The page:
Since his début in 2011, German pianist Oskar Schuster has released two full lengths LPs and two EPs. Following up on his Tristesse Télescopique EP (2015) which featured a lot of electronics, the musician returns to solo piano with Singur (self-released – April 2016) and seven new compositions that were more than likely triggered by the purchase of a “new” piano towards the end of 2015 – an instrument that was made in 1905 that is.
The music of Berlin-based pianist Oskar Schuster is closely associated with objects such as antique instruments or automated vintage toys that are operated by intricate spring mechanisms or by buttons and keys. Complementing the piano, music boxes, typewriters, analogue cameras or antique clocks have all featured as rhythmic instruments in Oskar Schuster’s previous albums.
With all the “ambient” noises generated by the various keys and mechanisms in action deliberately left as is, Singur is a short yet very compelling “bedroom classical” EP featuring piano only. In under 2mn, “Gizeh” for instance epitomises the musician’s approach – a stripped-down lullaby-like melody which keeps playing in the listener’s mind for the rest of the day.
This approach stems from an urge to reconnect with the physical side of music with all its imperfections. The creative process also fills the void left by the gradual disappearance of the physical support in favour of the digital and the virtual.
This is particularly true when it comes to photography. Over the last twenty or thirty years, we all have accumulated thousands of digital pictures on now obsolete hard drives, memory sticks, CDs, laptops, desktops and phones. Unless these files were backed up, transferred on new devices or printed on paper, retrieving them is proving increasingly difficult because technology has moved on faster than we can deal with it. In other words, the advent of the digital age has had a direct repercussion on how we deal with personal memories and archives. Archiving memories is no longer as straightforward as keeping a collection of old photographs in a shoebox.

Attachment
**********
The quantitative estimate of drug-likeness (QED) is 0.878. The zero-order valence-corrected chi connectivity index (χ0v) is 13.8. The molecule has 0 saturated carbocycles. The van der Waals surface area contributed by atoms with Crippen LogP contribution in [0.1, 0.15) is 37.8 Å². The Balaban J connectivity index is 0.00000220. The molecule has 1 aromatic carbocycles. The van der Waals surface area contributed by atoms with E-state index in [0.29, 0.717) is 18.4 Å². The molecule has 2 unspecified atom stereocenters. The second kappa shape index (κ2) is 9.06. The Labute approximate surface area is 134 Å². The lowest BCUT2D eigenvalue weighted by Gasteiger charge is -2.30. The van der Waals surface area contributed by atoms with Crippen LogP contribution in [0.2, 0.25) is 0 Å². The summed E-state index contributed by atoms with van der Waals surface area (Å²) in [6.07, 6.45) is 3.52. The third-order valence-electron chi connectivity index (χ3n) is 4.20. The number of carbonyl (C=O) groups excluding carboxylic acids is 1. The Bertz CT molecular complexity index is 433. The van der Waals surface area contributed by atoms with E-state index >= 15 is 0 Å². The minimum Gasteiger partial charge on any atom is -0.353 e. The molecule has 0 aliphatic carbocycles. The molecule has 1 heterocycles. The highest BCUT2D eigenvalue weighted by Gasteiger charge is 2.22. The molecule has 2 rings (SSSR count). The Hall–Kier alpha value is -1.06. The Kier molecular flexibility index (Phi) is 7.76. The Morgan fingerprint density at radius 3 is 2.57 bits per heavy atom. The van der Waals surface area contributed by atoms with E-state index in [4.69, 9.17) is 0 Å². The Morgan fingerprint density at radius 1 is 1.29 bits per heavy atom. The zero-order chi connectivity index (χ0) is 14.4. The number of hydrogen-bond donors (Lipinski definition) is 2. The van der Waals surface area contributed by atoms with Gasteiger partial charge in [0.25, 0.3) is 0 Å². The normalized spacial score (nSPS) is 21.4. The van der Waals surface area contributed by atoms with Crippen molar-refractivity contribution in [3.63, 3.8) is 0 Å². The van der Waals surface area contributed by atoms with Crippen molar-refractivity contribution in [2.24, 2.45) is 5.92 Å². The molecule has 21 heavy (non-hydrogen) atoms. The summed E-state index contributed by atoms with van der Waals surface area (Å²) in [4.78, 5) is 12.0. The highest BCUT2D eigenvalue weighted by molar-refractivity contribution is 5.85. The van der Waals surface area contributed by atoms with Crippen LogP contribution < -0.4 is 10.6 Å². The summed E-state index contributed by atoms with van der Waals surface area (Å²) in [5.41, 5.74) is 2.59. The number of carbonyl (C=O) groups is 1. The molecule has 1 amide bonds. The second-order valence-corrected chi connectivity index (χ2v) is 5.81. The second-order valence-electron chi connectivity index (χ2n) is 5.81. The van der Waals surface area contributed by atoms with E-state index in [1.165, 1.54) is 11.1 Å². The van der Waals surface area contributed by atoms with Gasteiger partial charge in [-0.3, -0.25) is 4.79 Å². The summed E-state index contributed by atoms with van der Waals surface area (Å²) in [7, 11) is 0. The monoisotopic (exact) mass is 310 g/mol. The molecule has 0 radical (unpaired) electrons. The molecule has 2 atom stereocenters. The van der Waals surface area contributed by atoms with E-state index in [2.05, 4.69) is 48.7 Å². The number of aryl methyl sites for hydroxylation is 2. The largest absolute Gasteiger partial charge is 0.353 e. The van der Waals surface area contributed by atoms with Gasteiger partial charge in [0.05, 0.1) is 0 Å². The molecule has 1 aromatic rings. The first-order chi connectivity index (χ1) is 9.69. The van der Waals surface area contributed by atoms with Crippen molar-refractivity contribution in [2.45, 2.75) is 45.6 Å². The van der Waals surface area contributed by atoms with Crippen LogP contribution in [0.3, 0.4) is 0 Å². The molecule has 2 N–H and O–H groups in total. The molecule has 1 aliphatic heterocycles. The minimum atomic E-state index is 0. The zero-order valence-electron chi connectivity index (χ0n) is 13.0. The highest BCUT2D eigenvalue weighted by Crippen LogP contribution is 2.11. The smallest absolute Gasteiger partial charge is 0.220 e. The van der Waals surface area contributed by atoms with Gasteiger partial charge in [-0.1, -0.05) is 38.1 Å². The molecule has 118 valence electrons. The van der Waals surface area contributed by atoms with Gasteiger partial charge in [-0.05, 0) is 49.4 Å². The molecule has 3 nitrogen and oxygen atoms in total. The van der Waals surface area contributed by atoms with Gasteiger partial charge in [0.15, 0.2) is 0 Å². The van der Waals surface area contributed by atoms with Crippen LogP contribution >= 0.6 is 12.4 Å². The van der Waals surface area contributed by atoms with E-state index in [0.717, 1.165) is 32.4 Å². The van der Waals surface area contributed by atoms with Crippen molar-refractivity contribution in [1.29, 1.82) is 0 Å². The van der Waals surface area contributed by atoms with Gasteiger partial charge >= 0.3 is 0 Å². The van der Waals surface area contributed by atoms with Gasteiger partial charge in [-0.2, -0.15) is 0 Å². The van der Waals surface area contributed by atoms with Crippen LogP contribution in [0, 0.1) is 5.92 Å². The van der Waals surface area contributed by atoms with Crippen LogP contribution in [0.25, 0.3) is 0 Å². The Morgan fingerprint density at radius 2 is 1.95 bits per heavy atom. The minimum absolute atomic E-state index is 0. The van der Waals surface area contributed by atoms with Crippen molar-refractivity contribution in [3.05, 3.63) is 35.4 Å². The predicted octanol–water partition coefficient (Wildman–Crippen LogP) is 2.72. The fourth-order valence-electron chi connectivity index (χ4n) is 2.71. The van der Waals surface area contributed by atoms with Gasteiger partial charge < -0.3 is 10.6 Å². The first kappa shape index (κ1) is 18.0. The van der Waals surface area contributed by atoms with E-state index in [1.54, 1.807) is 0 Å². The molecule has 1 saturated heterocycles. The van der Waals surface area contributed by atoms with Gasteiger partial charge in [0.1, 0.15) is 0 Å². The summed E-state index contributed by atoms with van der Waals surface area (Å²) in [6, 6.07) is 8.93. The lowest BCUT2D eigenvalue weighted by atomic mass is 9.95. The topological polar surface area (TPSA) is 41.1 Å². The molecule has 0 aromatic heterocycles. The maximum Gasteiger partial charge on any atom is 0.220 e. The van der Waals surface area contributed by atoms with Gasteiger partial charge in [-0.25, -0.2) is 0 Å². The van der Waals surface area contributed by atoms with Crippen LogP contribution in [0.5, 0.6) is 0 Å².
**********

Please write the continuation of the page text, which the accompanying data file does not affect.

Thus, it comes as no surprise that Oskar Schuster’s music is intrinsically linked to nostalgia – there are a lot of waltz rhythms and minor keys – and visual arts. The compositions themselves are elicited by old photographs or video footage, and every release to date has been accompanied by limited editions of hand-printed designs or hand-stamped artwork, “a self-developed photograph that will fade over time when exposed to light” (Tristesse Télescopique), booklet cards or sheet music books – all made and printed by the musician himself.
For me personally, art is something that can help humans connect to spheres that are more and more neglected in our societies. Western societies are very rational whereas art and especially music cannot be explained rationally. It’s something mystical, helping people to feel a certain connection to the universe and its wonders which they have lost nearly entirely in their lives. Oskar Schuster